The Elephant in the Room
Donald Trump’s presence has become so overwhelming in the American media (and probably most of the world’s), that one would probably have to go to the middle of the Sahara Desert to escape from the ubiquity of the Trump visage and the commentary about his actions, remarks, or tweets. He is literally everywhere and dominating America as no other president or individual has ever done before. Part of it of course is the universality of the Internet, social media, cable and network television. But most of it is Trump himself with bizarre and unprecedented behavior that gets people talking, nay arguing about the latest indignity that Trump has perpetrated, or the latest person that he has insulted.
We just cannot get away from him. It’s almost like Big Brother watching over us to see his face constantly leering at us from our television screens. (By the way, the title of this article has multiple meanings as Trump is elephantine in his proportions and his ego, the elephant is the symbol of the Republican Party, and an elephant in the room invokes constant conversation.) But it is not just that Trump is watching us, but that we are almost being forced to watch him against our wills. Trump is addicting in some ways, and pro or con, we can’t get him out of our minds.
So many of the things that Trump does and says are strange, unusual, and certainly unpresidential. On a daily basis, he lies or exaggerates about various people, actions or ideas, or concepts he has devised, reversing what he said or did hours or days later. Perhaps he is doing this to confuse America’s enemies, but it also confuses our friends and citizens. When he says or tweets something, one does not know if he is serious and whether he intends to follow through on what he has said. He may promise a course of action one day and ignore it the next.
The only certainty in Trump’s behavior is his belief that the world revolves around him. While America is supposed to be a nation of laws, with elected and appointed officials swearing fealty to the Constitution, Trump ignores this premise and demands loyalty to himself instead from those in the Republican Party or those working in the executive branch. He just doesn’t get it: doesn’t understand or doesn’t care about how government is supposed to work.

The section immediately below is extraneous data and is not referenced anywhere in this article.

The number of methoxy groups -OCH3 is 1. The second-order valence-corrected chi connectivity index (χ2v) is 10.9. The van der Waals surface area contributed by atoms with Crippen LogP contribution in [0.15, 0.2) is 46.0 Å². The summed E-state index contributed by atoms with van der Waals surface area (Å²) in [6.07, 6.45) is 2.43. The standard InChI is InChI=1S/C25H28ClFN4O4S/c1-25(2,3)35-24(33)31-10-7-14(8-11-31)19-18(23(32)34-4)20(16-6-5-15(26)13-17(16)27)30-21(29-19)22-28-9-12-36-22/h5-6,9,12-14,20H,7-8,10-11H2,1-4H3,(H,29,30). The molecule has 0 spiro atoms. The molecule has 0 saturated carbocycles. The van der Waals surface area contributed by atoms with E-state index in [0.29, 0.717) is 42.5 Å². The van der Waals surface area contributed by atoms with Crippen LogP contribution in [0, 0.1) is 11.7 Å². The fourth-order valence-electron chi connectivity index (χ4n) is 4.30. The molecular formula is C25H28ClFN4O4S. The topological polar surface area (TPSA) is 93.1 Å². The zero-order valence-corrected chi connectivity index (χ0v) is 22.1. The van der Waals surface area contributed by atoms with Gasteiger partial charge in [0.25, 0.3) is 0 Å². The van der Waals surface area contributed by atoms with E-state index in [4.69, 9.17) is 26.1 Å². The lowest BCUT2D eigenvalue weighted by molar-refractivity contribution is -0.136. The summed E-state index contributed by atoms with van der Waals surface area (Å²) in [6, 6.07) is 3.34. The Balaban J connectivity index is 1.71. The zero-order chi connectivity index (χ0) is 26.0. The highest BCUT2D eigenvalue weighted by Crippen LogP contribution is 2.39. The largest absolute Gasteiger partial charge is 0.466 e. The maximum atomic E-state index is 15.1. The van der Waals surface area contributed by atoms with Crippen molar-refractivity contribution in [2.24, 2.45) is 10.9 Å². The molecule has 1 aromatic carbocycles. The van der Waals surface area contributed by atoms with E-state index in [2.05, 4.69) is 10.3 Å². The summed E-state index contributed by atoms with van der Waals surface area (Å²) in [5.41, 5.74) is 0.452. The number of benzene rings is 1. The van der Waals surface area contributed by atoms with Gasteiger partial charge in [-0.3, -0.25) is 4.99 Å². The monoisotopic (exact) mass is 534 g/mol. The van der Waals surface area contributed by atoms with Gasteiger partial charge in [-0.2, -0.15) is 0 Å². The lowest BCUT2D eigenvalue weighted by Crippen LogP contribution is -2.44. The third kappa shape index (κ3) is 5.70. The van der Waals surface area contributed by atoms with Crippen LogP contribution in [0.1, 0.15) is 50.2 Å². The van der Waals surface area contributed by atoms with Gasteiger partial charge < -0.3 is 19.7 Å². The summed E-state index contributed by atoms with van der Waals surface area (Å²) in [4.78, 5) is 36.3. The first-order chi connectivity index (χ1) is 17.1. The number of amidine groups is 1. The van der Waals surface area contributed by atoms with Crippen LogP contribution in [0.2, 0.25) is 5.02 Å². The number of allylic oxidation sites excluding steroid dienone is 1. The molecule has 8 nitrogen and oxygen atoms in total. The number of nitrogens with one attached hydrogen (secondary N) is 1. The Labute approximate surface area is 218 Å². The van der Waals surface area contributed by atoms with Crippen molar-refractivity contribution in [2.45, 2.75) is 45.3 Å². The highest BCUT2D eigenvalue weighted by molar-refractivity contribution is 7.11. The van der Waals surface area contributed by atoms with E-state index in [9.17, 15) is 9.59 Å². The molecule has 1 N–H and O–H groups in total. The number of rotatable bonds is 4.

America has had presidents with big egos before, like LBJ or Nixon, but Trump’s ego dwarfs all others. Presidents tend to think about their legacy and how history will judge them. But Trump doesn’t seem to care about his legacy at all. He doesn’t read and his knowledge of history is as miniscule as his ego is huge. He appears to care more about not being embarrassed by what he has done previously, such as his hook-ups with different women, or being found to be less rich and successful than he has conned the nation into believing, or having dealt with criminals to launder money. That’s why his tax returns remain hidden.
Trump is a man to whom image is everything. He has an obsession about being on Time Magazine covers, having articles in the newspapers that praise him, and television programs that laud him. That is why he tends to keep his TV tuned to Fox, knowing that the commentators there will be supportive of his behavior.
The investigations of Trump’s past actions, the question of collusion with the Russians to aid his election, his conduct that suggested obstruction of justice, and his past business with foreign loans and the possibility of money-laundering also keep Trump front and center before the American public. Whether you like him or loathe him, you must admit that Trump dominates the American media landscape and loves being there. He ascribes to the idea that whether you’re receiving good or bad publicity, it’s still publicity and keeps the public’s attention on you. Just where it should be.